• Steve Kelley

Each week the Tribune scans the nation’s editorial cartoons for the handful it republishes in its Cartoon Gallery on Sunday. Last Sunday’s gallery consisted of five cartoons—by Dana Summers, Signe Wilkinson, Walt Handelsman, Steve Kelley, and Michael Ramirez—reacting to the revelation that the NSA is vacuuming up data whenever we talk on the telephone or browse the net. Some of the cartoons were drawn with a light hand and others weren’t, but not a single cartoonist defended the NSA, even to the extent of allowing that President Obama had a point when he said June 20 in San Jose that “you can’t have 100 percent security and also then have 100 percent privacy and zero inconvenience.”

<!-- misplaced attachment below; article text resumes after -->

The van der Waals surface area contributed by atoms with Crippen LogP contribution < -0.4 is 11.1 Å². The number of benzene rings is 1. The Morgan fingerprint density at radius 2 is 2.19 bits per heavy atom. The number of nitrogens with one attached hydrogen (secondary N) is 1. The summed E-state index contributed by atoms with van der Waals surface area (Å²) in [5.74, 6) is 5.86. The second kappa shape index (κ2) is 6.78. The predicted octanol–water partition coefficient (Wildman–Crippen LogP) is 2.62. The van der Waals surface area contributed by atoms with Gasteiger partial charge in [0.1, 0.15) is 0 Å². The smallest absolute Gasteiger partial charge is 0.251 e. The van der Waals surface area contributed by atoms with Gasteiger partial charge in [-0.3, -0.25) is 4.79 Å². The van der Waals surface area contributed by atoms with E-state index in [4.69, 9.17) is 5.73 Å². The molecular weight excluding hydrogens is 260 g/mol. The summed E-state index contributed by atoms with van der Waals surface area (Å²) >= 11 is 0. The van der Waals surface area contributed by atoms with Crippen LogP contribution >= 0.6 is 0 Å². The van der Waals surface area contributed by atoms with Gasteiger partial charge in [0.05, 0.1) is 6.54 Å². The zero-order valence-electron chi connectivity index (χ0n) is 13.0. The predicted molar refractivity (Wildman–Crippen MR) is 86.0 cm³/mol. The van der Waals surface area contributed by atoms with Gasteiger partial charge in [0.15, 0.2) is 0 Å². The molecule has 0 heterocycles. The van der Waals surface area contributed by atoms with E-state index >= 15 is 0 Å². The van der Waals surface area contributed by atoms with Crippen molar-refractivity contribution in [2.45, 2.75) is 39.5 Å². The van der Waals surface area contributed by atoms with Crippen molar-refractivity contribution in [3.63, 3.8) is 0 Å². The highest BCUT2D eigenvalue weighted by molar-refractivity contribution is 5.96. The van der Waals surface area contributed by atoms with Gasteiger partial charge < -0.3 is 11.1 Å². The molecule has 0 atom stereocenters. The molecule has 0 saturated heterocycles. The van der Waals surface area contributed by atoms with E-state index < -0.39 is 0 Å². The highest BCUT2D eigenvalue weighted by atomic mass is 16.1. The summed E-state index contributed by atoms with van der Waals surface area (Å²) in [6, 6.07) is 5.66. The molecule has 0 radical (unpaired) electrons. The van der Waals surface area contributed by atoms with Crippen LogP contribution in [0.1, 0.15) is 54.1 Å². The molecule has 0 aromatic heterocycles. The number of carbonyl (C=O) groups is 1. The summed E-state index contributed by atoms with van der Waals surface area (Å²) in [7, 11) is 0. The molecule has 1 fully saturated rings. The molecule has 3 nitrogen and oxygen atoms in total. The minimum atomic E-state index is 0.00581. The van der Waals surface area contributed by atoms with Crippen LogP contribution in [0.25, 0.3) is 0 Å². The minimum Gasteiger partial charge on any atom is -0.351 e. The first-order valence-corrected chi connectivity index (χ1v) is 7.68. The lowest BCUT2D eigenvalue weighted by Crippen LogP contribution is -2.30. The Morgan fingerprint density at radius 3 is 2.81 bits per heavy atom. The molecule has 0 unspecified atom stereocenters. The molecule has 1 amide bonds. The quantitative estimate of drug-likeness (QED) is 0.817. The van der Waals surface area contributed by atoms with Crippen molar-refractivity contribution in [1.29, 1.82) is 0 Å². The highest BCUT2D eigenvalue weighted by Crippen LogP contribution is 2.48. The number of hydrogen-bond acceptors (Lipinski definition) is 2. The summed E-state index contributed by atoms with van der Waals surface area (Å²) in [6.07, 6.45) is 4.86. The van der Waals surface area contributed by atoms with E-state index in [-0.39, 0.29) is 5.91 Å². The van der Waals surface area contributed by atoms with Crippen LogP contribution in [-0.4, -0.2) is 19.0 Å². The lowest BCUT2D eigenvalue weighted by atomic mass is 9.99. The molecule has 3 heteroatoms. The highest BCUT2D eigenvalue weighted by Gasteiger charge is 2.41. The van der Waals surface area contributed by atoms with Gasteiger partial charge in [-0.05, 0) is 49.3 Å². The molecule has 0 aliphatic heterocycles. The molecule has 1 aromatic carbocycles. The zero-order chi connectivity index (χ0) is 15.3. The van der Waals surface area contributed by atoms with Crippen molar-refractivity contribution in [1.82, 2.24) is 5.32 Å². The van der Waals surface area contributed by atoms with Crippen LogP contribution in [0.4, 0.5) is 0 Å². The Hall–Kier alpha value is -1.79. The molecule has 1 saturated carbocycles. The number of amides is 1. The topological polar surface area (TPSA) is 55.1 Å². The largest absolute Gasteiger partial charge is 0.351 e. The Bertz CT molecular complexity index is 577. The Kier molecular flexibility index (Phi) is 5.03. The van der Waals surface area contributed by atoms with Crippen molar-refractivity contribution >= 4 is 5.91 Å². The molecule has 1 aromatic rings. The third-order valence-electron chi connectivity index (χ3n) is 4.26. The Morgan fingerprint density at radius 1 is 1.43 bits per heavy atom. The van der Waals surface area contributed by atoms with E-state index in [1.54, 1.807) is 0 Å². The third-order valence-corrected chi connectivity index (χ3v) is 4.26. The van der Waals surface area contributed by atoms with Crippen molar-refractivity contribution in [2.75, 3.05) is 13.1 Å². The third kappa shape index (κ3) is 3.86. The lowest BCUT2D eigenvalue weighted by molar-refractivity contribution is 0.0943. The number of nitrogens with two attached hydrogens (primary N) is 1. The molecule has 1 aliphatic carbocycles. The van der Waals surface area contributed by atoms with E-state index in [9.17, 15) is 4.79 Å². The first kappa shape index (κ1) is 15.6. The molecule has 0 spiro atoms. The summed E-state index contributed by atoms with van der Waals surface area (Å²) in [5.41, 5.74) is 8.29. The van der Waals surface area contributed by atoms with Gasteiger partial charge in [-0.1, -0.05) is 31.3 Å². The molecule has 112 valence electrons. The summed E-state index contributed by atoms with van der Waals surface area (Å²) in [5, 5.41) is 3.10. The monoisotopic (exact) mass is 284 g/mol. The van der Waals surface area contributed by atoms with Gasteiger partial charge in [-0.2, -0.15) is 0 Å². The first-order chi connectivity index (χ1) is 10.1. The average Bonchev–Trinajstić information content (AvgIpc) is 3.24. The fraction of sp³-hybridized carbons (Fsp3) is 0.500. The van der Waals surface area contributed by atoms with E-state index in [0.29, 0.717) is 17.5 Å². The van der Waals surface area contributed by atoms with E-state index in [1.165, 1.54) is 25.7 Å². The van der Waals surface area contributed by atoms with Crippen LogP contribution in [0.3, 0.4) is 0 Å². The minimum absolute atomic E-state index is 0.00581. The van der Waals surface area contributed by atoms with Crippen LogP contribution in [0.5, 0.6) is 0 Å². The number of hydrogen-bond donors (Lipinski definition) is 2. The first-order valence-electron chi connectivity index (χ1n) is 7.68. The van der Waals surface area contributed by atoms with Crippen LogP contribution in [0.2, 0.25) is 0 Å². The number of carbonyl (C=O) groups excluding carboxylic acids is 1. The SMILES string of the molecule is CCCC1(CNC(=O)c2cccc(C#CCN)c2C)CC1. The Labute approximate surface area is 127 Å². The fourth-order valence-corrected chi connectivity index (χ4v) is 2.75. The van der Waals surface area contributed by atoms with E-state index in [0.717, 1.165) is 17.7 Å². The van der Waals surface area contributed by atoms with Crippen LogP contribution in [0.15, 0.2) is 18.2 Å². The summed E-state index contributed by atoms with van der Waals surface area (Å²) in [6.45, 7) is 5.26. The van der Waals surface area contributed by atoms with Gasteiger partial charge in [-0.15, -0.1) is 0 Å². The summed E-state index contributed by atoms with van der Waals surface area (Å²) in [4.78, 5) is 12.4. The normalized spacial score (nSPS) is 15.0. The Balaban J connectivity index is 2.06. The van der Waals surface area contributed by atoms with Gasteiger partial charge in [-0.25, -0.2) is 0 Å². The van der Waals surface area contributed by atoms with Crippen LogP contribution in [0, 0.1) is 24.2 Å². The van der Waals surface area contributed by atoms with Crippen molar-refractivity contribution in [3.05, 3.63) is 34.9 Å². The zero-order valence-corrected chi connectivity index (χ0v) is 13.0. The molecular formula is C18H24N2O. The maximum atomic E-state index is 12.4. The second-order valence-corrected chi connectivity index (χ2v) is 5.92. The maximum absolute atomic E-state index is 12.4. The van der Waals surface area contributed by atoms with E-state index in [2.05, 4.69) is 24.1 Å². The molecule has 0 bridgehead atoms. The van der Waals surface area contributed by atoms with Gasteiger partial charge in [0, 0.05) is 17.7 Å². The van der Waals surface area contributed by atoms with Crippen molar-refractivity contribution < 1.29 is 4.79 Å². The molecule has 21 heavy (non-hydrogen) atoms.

Why didn’t the Tribune publish one or two cartoons in that vein? Editorial page editor Bruce Dold tells me there weren’t any.

Yet the president made a pretty good point, and I bet a lot of these cartoonists don’t disagree with it. So why didn’t any of them say so? Let me propose an answer. A cartoon attacking Obama and the NSA for snooping on Americans practically draws itself. A cartoon defending the NSA surveillance as regrettable but necessary—how the hell do you draw that? A great editorial cartoon (not that any of the Tribune‘s was) is like a great epigram—it’s easier to admire than trust. Like the gleaming Bean in Millennium Park, it’s got seams but you can’t see them.